These next two SWAPs weren't actually girl made, though they certainly could be. The first set were my SWAPs to give out to my unit when I volunteered at camp. The unit name was the "Forest Fairies" and my camp nickname is Shrinky Dink. The second SWAP was something I made with my five year-old son (let's face it was mostly me, though my daughter helped) for "Myths and Legends" camp so he would have a few to swap if he wanted to and wouldn't feel left out.
Shrinky Dink Fairy SWAP
My camp nickname has been Shrinky Dink since last year and I knew as soon as I volunteered for the week I wanted to do a shrinky dink SWAP. I found the shrinky dink paper and thought it would be fairly simple. I was wrong.
The original plan was to print fairy pictures onto the paper, cut them out and make charms. Easy-peasy, right? Well, it turns out you need specialized shrink paper to print using an inkjet, otherwise it smears and runs and makes a mess. My poor daughter was helping and almost wound up in tears when she accidentally smudged half a page as she tried to cut out the pictures for me. I read sanding the paper would help. It didn't. I was able to get a few really nice ones by printing them, quickly sprinkling them with embossing sand, letting them dry overnight, then baking them. But even then, less then half turned out nice (the ink starts to bead right out of the printer) wasting the printer ink, the shrink paper, and the embossing sand. None of which are cheap.
The instructions that came with the shrink paper recommended using stamps and/or permanent ink markers, so this SWAP was born and, hopefully, you can learn from my mistakes. The stamp ink can smear (though not nearly as badly) so you need to blot carefully and give it time to dry between steps. Sharpies work great with very little smudge potential. My daughter did try colored pencils but that didn't work all.
This would be a very fun project for girls as young as Brownies. The only problem is they have to be very careful not to smudge and there is drying time between steps.
1. White shrink paper
2. Sandpaper block
3. Fairy stamps (I have the Melissa and Doug Fairy Set)
4. Ink pads
6. Scissors and holes punch (mine was flower shaped)
7. Artist's safety pins
|Stamp set on Amazon|
|Stamps and ink pads|
|Sanding block I use|
|Artist Safety Pins from Oriental Trading|
|Metallic pony beads that I used from Oriental Trading.|
1. Sand the shrink paper. Very important to prevent smudging if you have glossy paper.
2. Measure the width of your stamps and cut into strips (this prevents smudging from leaning on adjacent images when coloring them in.)
3. Stamp a row.
4. Carefully blot the row on a piece of scrap paper.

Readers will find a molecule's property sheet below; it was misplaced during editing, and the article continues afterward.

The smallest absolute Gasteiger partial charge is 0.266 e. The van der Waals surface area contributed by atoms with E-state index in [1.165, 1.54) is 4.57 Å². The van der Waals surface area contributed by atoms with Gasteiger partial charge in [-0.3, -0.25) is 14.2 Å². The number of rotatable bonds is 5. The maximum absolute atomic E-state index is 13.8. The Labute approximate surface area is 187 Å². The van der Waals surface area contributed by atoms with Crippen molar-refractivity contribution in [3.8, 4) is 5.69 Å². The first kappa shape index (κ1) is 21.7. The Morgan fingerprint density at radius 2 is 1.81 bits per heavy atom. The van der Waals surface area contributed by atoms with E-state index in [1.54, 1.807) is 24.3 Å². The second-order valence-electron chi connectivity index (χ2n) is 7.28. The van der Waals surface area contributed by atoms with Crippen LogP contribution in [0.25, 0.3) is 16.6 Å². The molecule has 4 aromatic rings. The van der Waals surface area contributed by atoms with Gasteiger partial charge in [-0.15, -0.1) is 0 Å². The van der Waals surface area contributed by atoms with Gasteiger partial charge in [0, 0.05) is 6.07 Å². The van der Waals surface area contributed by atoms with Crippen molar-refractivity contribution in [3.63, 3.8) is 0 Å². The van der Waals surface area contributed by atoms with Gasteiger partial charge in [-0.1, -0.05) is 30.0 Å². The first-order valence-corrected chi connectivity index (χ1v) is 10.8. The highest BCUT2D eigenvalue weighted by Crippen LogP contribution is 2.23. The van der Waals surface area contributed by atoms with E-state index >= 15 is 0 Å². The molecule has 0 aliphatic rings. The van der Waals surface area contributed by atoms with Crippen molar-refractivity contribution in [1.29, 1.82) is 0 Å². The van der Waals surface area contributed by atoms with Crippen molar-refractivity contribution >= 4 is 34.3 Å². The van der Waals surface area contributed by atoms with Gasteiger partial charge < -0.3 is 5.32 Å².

5. Once done stamping let dry for several hours or overnight.
6. Color in stamps with sharpies and let dry for at least an hour.
7. Carefully blot again.
8. Cut out shapes and punch a hole in corner.
9. Write date and/or name on back with sharpie and let dry at least an hour.
10. Preheat oven to 325.
11. Place pieces on baking sheet, word side down. The sharpie is less likely to come off on the pan. I use a sheet of parchment paper to protect my cookie pan.
12. Bake for 2-5 minutes, until all pieces lie flat.
13. Cool for about ten minutes.
14. Place Shrinky Dink Charm and bead on safety pin. I used "artistic safety pins" from Oriental Trading, but regular large safety pins will work.
|Finished SWAPS. (They are actually much more detailed in person.)|
Shooting Star SWAP
For those of you not familiar with Girl Scout Day Camps, they are 100% volunteer run. Because of this they have units for the boys and preschool children of the volunteers. (Also volunteers' kids are usually free or close to free. A great deal if you have a lot of kids).
My five year-old son attended two camps this summer, one my husband volunteered at and one I volunteered at. Sometimes, they mingle with girls at swap time and sometimes they don't, but I wanted him to have a few just in case. I sent him with 15. My daughter generally goes with 30-50. She once went with 70 and came home with 20, so too many.
I chose these little stars because even my craft hating son likes to melt pony beads and all he had to do is throw beads in the mold and watch them melt. Stars for a "Myths and Legends" camp is a bit of a stretch but all the constellations are based on myths and written in the stars, right?
1. Silicon star molds
2. Pony beads of different colors and types (translucent, opaque, pearl etc.)
5. Gold card stock with message
6. Glue gun
7. Safety pins (gold if available)
1. Mix three different types/colors of beads on the bottom of the molds so they are just covering the bottom. (If the kids throw in more that's fine too).
2. Preheat the oven to 425. You may want to bake it in the toaster oven outside. We did the first batch inside, but the fumes from the beads kept setting off the fire alarms.
3. Bake for 15-20 minutes until just melted.
4. Using a pointed scissor, swirl the star. You will only be able to swirl two before the scissor heats up and sticks to the beads. I recommend either having multiple scissors handy or doing them in batches.
7. Print message on gold cardstock and cut out to make a shooting star trail.